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What size tires should I use? Since the towpath is not paved, wider tires will help "smooth" out the bumps. 700x35 or 26x1.25 tires work just fine, but wider is better. Cross tires are a good choice for the trail. These tires typically have a smooth center tread for lower rolling resistance, but also have knobs along the side which help in muddy conditions.

However, with that said, I can tell you that I have seen every type of tire on the towpath. Last year, I ran into a guy that was fully loaded running on narrow touring tires. He was just completing a tour across the US, and was finishing up on the towpath. I have also seen guys with racing bikes on the path. So really, the question of tire size really comes down to rider comfort.

Also, a flat tire is a typical situation you may encounter along the trail, so be sure you can handle this minor inconvenience. Carry a patch kit and at least one spare tube. Some folks may even carry a spare tire.


It is somewhat difficult to generalize the condition of the towpath. Basically, the path is composed of clay and crushed stone. However, some sections contain more clay than stone. Also, conditions change from month to month due to weather and maintenance. In general, expect conditions to be a bit rougher than your typical crushed limestone surface found on rail-trails.

This photo (left) from 2003 shows the best conditions you will find along the trail. Generally, expect best trail conditions between Mile 0 thru 20 and Mile 155 thru 184.

The photo on the right shows more typical conditions (Mile 91). Many sections are "dual-track" with grass or loose debris filling the center between the two tracks. For this reason, I recommend that you think twice about using a two wheel trailer to haul gear (although folks have successfully used these trailers). Also, much of the old canal basin has been abandoned back to the forest, so expect to spend most of the time riding trough the woods.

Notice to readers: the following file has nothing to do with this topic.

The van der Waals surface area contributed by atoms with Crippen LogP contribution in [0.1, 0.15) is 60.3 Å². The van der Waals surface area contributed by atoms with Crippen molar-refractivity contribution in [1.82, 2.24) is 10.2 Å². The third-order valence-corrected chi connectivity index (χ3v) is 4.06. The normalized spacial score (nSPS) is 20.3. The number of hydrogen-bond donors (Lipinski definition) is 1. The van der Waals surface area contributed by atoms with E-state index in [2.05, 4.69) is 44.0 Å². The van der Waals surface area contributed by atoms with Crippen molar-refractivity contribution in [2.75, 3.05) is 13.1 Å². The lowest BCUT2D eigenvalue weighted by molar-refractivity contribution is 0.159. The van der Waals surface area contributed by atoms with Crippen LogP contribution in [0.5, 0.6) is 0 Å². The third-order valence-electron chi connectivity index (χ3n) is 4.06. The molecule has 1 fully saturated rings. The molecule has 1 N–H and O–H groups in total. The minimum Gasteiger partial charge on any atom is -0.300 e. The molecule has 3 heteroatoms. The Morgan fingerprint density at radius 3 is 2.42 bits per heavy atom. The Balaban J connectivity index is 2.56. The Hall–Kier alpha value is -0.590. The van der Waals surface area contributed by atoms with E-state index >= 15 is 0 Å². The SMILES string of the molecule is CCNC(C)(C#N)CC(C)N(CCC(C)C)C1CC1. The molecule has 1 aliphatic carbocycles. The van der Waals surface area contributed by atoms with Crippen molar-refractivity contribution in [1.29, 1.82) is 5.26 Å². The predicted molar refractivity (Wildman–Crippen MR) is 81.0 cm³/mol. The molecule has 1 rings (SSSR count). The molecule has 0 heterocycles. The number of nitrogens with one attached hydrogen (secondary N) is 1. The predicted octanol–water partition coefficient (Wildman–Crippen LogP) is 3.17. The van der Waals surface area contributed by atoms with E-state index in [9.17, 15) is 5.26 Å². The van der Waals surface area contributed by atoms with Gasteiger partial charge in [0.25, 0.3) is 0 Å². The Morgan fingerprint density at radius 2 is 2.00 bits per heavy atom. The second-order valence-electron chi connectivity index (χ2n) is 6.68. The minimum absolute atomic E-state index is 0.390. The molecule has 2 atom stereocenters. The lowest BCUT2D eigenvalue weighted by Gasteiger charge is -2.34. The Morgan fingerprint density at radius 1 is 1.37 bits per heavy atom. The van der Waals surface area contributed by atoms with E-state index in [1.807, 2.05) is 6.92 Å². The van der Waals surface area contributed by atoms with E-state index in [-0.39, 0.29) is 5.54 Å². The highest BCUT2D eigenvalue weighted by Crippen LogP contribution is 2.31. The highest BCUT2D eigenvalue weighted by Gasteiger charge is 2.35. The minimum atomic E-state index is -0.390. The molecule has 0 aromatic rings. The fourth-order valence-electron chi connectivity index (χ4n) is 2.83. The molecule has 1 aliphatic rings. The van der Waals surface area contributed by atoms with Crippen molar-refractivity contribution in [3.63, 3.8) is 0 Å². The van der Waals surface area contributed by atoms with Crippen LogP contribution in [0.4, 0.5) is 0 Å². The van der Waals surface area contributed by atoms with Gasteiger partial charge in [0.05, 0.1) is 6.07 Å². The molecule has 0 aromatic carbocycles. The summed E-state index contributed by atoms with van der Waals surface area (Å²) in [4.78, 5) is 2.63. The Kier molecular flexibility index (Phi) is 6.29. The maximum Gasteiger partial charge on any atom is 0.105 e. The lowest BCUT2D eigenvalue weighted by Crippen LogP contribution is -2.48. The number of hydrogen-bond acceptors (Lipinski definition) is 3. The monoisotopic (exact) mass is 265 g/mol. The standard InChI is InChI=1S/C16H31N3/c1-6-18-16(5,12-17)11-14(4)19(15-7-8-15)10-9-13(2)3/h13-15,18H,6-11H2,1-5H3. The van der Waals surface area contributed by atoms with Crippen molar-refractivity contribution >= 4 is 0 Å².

Expect to see lots of these "typical" mud holes. The number of holes you encounter will depend on how much rain the area has received prior to your trip. Often, you can easily navigate around these types of holes simply by hoping over to the other track or riding down the middle.

Typically, expect to see the muddiest conditions between Mile 25 thru 30 and Mile 124 thru 134.

The next photo shows a "monster" mud hole somewhere around mile 28. This was probably one of the largest holes I found during the 2004 ride, but no where near as bad as some of holes encountered in 2003. These are very difficult to navigate around, especially if you are top heavy with 40 lbs of camping gear!. Often, it is safer to just ride through these guys instead of trying to go around on the narrow, slippery edges.

This hole was most likely filled later that afternoon by a maintenance crew. Apparently, the "honey wagon" (restroom service truck) got stuck in one of these holes the day before and had to be pulled out.

In 2004, the section between Mile 37 and 40 had been nicknamed the "Big Gravel Area". A year early, this section was nearly impassable due to some of the largest mud holes I had ever seen on the towpath. The park service eventually closed this section for a few weeks after Hurricane Isabel came through. It appears this was the only fill material they had available at the time.

I had no problem with this section, thanks to my 1.5" tires and front suspension. However, skinny tire folks did have a bit of a rough ride here.

Anyway, this section has since been resurfaced. However, this does show that conditions can change at any time, so you should be prepared for pretty much anything.